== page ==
A Comprehensive Disease Management Program for Medically-Complex Substance Users

The safety and scientific validity of this study is the responsibility of the study sponsor and investigators. Listing a study does not mean it has been evaluated by the U.S. Federal Government. Read our disclaimer for details. Identifier: NCT00865956
Recruitment Status : Unknown
Verified November 2009 by Johns Hopkins University.
Recruitment status was:  Recruiting
First Posted : March 20, 2009
Last Update Posted : November 4, 2009
Johns Hopkins Community Physicians
Information provided by:
Johns Hopkins University

Brief Summary:

Disease management (DM) programs are being increasingly utilized by health plans to coordinate care, improve quality of care, and control costs in chronically ill individuals. DM programs for specific medical conditions, such as diabetes mellitus, congestive heart failure, and asthma, have demonstrated improvements in health outcomes and a number of studies have found economic benefits to these programs as well. There are fewer data evaluating multi-disease DM programs, and results have been mixed. Additionally, data on such programs specifically targeting substance-using populations are limited, although they are promising. Prior utilization and hospitalization data from Johns Hopkins Hospital, Johns Hopkins Health Care, and Priority Partners Managed Care Organization (PPMCO) suggest that a substantial portion of high-utilizing, high-cost, medically complex patients have a substance use diagnosis.

The investigators hypothesize that a comprehensive DM program for medically-complex substance users with a history of hospitalization, consisting of intensive nurse case management along with behavioral incentives to reinforce engagement in primary care, can decrease inpatient days and costs, as well as improve outcomes for substance use, depression, and physical and mental functioning. The investigators will compare the case management/behavioral incentives intervention to usual care among a group of medically-complex, substance-using, PPMCO enrollees. Usual care will include access to all existing Priority Partners care management programs, and usual The investigators believe that this research will make an important contribution to the development of models of chronic care that improve health and promote the best use of health care resources. Additionally, the investigators believe this project will promote the study and development of systems to improve the health of substance-using adults, an underserved and often marginalized group.

Condition or disease Intervention/treatment Phase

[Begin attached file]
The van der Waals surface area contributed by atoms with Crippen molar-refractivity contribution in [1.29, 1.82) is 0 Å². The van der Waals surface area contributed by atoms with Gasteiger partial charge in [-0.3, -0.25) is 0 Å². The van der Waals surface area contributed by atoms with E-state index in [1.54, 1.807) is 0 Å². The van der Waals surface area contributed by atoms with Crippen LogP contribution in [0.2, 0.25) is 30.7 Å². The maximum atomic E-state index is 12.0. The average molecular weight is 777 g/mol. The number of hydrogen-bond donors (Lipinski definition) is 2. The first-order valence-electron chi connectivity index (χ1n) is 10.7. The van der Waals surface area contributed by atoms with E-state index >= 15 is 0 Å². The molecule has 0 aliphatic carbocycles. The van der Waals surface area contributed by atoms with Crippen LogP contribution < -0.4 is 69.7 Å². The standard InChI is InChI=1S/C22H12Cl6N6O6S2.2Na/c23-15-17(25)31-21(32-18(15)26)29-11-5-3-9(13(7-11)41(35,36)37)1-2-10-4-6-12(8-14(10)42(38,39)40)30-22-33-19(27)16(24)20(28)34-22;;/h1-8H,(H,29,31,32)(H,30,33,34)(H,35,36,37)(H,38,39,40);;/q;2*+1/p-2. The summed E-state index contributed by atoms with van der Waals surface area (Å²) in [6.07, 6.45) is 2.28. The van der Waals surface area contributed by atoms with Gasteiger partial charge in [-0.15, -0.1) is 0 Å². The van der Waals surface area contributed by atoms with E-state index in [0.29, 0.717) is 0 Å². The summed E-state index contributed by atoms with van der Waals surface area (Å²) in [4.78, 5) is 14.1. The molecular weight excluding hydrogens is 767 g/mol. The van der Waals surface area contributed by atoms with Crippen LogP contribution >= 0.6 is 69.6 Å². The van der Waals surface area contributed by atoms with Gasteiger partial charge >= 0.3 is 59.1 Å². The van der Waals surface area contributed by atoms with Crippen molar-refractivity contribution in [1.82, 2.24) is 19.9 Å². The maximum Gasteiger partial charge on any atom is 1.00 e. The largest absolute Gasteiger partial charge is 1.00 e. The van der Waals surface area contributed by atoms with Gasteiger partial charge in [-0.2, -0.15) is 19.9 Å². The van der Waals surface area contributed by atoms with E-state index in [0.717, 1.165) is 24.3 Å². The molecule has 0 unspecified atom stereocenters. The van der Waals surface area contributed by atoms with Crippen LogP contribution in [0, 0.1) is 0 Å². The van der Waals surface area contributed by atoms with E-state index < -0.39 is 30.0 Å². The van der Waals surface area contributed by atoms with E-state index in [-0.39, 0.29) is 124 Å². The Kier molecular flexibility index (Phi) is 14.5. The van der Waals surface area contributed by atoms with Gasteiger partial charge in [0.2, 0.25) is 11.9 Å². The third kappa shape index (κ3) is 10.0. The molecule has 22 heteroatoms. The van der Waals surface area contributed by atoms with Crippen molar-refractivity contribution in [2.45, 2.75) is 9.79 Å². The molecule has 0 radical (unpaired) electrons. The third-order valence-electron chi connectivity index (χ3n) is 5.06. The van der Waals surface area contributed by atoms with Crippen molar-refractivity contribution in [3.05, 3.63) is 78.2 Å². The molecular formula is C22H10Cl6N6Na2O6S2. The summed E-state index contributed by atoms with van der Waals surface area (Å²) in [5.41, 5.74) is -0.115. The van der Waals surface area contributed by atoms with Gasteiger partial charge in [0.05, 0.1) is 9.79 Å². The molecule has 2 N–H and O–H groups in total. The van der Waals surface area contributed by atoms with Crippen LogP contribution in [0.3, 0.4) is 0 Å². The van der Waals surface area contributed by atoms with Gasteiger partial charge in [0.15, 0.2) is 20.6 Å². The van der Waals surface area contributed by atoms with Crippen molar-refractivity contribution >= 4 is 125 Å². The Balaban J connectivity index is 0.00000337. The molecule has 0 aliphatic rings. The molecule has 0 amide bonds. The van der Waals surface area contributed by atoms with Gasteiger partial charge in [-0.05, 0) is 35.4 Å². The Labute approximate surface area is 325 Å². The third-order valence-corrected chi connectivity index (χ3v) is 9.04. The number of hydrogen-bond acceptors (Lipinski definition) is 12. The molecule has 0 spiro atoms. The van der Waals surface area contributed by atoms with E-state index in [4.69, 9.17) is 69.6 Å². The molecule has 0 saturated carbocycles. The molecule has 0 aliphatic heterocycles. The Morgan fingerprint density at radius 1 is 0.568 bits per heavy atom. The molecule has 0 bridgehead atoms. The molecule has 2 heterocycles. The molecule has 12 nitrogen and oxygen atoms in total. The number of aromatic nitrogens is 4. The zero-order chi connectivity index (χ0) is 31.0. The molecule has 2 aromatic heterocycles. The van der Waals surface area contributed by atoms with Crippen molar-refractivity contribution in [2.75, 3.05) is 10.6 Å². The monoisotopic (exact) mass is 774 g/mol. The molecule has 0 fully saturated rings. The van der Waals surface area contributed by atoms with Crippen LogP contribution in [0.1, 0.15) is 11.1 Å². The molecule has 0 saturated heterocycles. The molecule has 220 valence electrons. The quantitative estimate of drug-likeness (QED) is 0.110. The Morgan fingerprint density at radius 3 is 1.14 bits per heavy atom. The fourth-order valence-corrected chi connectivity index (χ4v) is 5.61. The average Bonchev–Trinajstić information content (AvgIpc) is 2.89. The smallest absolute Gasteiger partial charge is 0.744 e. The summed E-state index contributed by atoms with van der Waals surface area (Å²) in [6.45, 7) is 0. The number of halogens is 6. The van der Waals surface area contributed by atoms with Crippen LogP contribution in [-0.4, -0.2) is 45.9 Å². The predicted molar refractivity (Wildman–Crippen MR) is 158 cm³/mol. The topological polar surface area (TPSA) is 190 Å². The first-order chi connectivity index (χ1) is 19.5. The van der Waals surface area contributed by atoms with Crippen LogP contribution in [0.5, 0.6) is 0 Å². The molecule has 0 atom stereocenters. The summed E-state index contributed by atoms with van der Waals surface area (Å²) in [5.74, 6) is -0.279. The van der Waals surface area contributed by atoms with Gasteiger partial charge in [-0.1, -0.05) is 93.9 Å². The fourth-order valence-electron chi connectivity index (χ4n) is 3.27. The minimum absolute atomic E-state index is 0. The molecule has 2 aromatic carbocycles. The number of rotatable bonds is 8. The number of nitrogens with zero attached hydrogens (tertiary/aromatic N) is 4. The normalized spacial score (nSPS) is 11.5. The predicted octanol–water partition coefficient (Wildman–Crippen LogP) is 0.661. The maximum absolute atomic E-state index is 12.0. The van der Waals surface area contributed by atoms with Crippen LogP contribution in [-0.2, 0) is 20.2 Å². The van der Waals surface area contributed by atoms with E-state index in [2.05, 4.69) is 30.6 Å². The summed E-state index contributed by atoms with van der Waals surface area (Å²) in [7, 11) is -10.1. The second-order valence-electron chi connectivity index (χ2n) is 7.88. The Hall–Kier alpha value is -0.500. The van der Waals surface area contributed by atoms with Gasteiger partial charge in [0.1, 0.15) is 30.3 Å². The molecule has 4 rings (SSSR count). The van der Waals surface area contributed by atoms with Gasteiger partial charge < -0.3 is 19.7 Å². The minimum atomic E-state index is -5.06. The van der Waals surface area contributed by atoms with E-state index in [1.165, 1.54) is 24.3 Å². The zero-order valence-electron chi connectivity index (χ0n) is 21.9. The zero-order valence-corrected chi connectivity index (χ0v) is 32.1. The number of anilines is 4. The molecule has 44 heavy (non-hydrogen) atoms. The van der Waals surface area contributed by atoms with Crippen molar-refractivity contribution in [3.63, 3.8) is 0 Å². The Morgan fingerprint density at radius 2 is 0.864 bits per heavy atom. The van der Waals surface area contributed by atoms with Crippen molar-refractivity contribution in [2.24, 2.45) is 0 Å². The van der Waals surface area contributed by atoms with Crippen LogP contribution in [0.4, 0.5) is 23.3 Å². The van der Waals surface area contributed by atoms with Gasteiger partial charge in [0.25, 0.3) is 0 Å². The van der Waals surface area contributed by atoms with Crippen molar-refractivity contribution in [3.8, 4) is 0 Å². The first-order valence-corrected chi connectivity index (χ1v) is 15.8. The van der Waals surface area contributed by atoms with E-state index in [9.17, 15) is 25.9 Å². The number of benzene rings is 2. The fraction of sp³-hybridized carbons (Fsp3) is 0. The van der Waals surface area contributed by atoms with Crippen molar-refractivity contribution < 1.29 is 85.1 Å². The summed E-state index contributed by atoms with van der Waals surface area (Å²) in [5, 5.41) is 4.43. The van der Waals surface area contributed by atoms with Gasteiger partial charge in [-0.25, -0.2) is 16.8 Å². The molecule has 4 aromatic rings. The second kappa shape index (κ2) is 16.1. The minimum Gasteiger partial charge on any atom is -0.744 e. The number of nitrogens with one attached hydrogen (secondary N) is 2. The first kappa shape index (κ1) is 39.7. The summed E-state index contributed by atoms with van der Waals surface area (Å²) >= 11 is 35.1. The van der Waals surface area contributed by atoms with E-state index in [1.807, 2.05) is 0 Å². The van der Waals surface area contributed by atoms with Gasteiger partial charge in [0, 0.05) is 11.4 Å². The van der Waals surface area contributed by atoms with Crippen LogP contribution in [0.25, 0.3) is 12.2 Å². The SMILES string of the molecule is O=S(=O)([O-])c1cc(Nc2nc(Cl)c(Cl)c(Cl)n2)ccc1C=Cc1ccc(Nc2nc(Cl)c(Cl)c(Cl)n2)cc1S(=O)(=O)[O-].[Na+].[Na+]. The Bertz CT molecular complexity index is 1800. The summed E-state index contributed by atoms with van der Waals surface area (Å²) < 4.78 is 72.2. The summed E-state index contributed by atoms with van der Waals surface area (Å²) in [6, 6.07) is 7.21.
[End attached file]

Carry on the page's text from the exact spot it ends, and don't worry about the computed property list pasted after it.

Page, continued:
Substance-related Disorder Behavioral: Contingency Management Other: Case management Not Applicable

Study Type : Interventional  (Clinical Trial)
Estimated Enrollment : 100 participants
Allocation: Randomized
Intervention Model: Parallel Assignment
Masking: None (Open Label)
Primary Purpose: Supportive Care
Official Title: A Comprehensive Disease Management Program for Medically-Complex Substance Users
Study Start Date : March 2008
Estimated Primary Completion Date : June 2010
Estimated Study Completion Date : June 2010

Resource links provided by the National Library of Medicine

Arm Intervention/treatment
Experimental: Care Management
Care Management plus voucher incentives for adherence to primary care appointments.
Behavioral: Contingency Management
Rite Aid vouchers (stepped value) for reinforcement of adherence to primary care

Other: Case management
Nurse case manager assigned to participant

No Intervention: Usual care
Usual care

Primary Outcome Measures :
  1. Per member per month expenditures [ Time Frame: 12 months ]

Secondary Outcome Measures :
  1. Hospitalization days [ Time Frame: 12 months ]
  2. Outpatient visits [ Time Frame: 12 months ]
  3. Emergency Department visits [ Time Frame: 12 months ]
  4. Substance use disorder treatment [ Time Frame: 12 months ]
  5. Self-reported substance use [ Time Frame: 12 months ]
  6. Physical and mental functioning [ Time Frame: 12 months ]
  7. Depression [ Time Frame: 12 months ]

Information from the National Library of Medicine

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Ages Eligible for Study:   18 Years and older   (Adult, Older Adult)
Sexes Eligible for Study:   All
Accepts Healthy Volunteers:   No

Inclusion Criteria:

  • Age over 18
  • Continuous enrollment in Priority Partners MCO for past 12 months
  • Primary care site East Baltimore Medical Center (EBMC)
  • PPMCO substance abuse flag other than nicotine only within past 24 months

Exclusion Criteria:

  • currently enrolled in PPMCO Care Management

Information from the National Library of Medicine

To learn more about this study, you or your doctor may contact the study research staff using the contact information provided by the sponsor.

Please refer to this study by its identifier (NCT number): NCT00865956

Contact: J. Hunter A Young, MD MHS 410-502-5808

United States, Maryland
East Baltimore Medical Center Recruiting
Baltimore, Maryland, United States, 21202
Sponsors and Collaborators
Johns Hopkins University
Johns Hopkins Community Physicians
Principal Investigator: J Hunter Young, MD, MHS Johns Hopkins University

Responsible Party: J Hunter Young MD Assistant Professor of Medicine, Johns Hopkins University School of Medicine Identifier: NCT00865956     History of Changes
Other Study ID Numbers: NA_00015261
First Posted: March 20, 2009    Key Record Dates
Last Update Posted: November 4, 2009
Last Verified: November 2009

Keywords provided by Johns Hopkins University:
disease management
substance use disorders
behavioral incentives

Additional relevant MeSH terms:
Substance-Related Disorders
Chemically-Induced Disorders
Mental Disorders